NAIST Division of Biological Science

Research outcomes

Research outcomes

Controlling cell differentiation on photo-designable synthetic collagen-like scaffolds
~A first step for creating “designer organs & tissues” ~


Regenerative medicine is one of the hot topics in scientific research. In rapidly aging societies throughout the world, demand for reconstructing the functions of impaired body parts has been moving into the limelight. There are two approaches for substituting impaired organs and tissues with new ones that have been a long-term dream in clinical applications.

  1. Creating organs and tissues by differentiation of stem cells.
  2. Making substitute organs and tissues using biocompatible materials.

Since the pioneering work on induced pluripotent stem (iPS) cells by Prof. Yamanaka (now at Kyoto University) and his students at NAIST, the former approach has gained high interest because iPS circumvents the ethical issues inherent in embryonic stem cells. However, although spatio-temporally controlled differentiation of stem cells in vivo has been eagerly pursued, it has been difficult.

Stem cells have an ability to differentiate into many kind of cell types, and the differentiation is highly affected by external factors including peptides, proteins and low molecular compounds. If those factors could be administered in a spatiotemporally controlled manner, the differentiation of stem cells could be controlled. By dictating the cell differentiation of several cell types, the replacement of certain types of organs or tissues may be possible.

Scaffold/extracellular matrix is another important factor for organ and tissue regeneration. One of the major components in extracellular matrices is collagen. At NAIST, Prof. Tanihara’s group has developed a chemically synthesized collagen-like polypeptide, poly(Pro-Hyp-Gly) which has a similar structure with type I collagen. The polypeptide has been used for cosmetics and other healthcare applications.

This year, Dr. Mime Kobayashi and co-workers have developed biocompatible scaffolds that enable cell fate control with visible light. The scaffolds are based on the synthetic collagen-like polypeptide. Bioactive peptides, which can be dissociated by laser irradiation, were conjugated to the scaffolds. This strategy enables optical control of the attachment and detachment of functional peptides in pre-designed shapes. Using bone forming peptide (BFP) and rat bone stromal cells, the initial stage of bone formation was confirmed. Using other signaling molecules and three-dimensional collagen-like scaffolds, controlled differentiation of stem cells into specific organs or tissues can be achieved.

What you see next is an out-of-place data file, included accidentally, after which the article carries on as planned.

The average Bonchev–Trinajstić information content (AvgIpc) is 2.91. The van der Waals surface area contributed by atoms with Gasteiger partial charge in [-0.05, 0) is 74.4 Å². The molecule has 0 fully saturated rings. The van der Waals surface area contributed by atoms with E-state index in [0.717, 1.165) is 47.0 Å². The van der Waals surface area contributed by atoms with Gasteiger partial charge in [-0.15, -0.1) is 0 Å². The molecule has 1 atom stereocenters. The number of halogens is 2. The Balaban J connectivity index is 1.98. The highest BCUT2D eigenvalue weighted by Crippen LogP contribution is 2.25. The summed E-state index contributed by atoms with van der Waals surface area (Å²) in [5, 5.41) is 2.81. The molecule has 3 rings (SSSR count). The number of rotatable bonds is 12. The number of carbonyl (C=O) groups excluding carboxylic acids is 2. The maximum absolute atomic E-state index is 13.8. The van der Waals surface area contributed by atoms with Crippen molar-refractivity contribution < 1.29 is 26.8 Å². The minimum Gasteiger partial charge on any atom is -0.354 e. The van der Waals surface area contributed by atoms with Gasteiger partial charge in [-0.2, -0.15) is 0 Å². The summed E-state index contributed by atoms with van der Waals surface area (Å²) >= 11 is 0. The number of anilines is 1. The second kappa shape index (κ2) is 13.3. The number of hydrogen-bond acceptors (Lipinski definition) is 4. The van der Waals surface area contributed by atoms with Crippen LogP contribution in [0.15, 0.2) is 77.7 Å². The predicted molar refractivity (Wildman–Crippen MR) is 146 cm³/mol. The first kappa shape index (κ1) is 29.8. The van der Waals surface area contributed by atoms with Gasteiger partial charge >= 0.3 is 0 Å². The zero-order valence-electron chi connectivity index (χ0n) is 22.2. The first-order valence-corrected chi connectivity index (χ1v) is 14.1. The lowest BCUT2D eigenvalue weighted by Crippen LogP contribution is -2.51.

Towards application of the scaffold, collaborations with overseas researchers are already underway. A research proposal with Dr. Retno Wahyu Nurhayati from Universitas Indonesia led to her recognition as a recipient of L’ORÉAL – UNESCO for Women in Science National Fellowship Awards 2017.

These accomplishments are the results of a central focus on interdisciplinary research at NAIST. This work is a first step toward the utilization of biocompatible materials as platforms to direct stem cell differentiation.

Fig. 1. Schematic of pre-designed conjugation and detachment of functional peptides on collagen-like scaffolds. (A) Photocleavable functional peptides can be conjugated to a biocompatible poly(Pro-Hyp-Gly) substrate. The shape and amounts of peptides in a specified area can be controlled by varying the strength and duration of 488 nm laser irradiation. (B, C) The peptides can be subsequently detached by 405 nm laser irradiation on an area indicated by dotted purple square. (D) Microscopic image using green dye for demonstration. Scale bar = 200 µm.


Fig. 2 Cell differentiation can be regulated on pre-designed scaffolds. On the scaffold made as illustrated in Fig 1, stem cells were cultured and cells were stained with Ca-detecting alizarine red reagent. Ca deposition indicates early differentiation of the stem cells to bone. Scale bar = 200 µm.


Fig. 3 Schematic of bone repair strategy concept utilizing the method described in this research.


Comment by Dr. Kiichiro Tomoda, a founding member of Yamanaka lab at the Gladstone Institutes

“If spatio-temporal control of iPS cell differentiation in vivo is achieved, it will be possible to create organs or tissues at will. This result is a great first step towards the goal.”



Title: Optical control of cell differentiation on synthetic collagen-like scaffolds
Authors: Mime Kobayashi*, Ryosuke Honda, Tsuyoshi Ando, Masao Tanihara
Publication: Journal of Biomaterials Science, Polymer Edition (2019) 30:1161-1171.


Substrate for stem cell culture, and culture method using same
Inventors: TANIHARA, Masao; SATO, Narutoku; KOTOKU, Tomomi; SHIBASAKI, Yoshiaki
International publication No.: WO/2013/002311 January 3rd, 2013


Takeda Science Foundation
The Green Photonics Project and the Global Collaboration Program in Nara Institute of Science and Technology sponsored by the MEXT, Japan.

【Plant Stem Cell Regulation and Floral Patterning Lab】
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( December 20, 2019 )